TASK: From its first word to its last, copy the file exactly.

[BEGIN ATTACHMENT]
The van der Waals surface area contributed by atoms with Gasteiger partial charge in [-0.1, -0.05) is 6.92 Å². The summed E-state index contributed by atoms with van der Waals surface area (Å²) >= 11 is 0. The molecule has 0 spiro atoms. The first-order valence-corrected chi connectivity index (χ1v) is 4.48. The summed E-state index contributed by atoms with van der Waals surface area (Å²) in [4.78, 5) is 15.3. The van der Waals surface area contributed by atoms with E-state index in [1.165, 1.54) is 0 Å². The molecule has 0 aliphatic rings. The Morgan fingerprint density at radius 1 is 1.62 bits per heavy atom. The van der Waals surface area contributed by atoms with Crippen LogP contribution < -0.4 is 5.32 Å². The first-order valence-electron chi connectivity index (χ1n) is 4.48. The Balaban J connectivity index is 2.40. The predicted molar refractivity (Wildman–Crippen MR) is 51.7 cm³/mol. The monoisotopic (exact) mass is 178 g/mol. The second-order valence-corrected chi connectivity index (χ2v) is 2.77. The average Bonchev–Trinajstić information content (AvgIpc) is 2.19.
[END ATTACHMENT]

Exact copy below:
The van der Waals surface area contributed by atoms with Gasteiger partial charge in [-0.1, -0.05) is 6.92 Å². The summed E-state index contributed by atoms with van der Waals surface area (Å²) >= 11 is 0. The molecule has 0 spiro atoms. The first-order valence-corrected chi connectivity index (χ1v) is 4.48. The summed E-state index contributed by atoms with van der Waals surface area (Å²) in [4.78, 5) is 15.3. The van der Waals surface area contributed by atoms with E-state index in [1.165, 1.54) is 0 Å². The molecule has 0 aliphatic rings. The Morgan fingerprint density at radius 1 is 1.62 bits per heavy atom. The van der Waals surface area contributed by atoms with Crippen LogP contribution < -0.4 is 5.32 Å². The first-order valence-electron chi connectivity index (χ1n) is 4.48. The Balaban J connectivity index is 2.40. The predicted molar refractivity (Wildman–Crippen MR) is 51.7 cm³/mol. The monoisotopic (exact) mass is 178 g/mol. The second-order valence-corrected chi connectivity index (χ2v) is 2.77. The average Bonchev–Trinajstić information content (AvgIpc) is 2.19.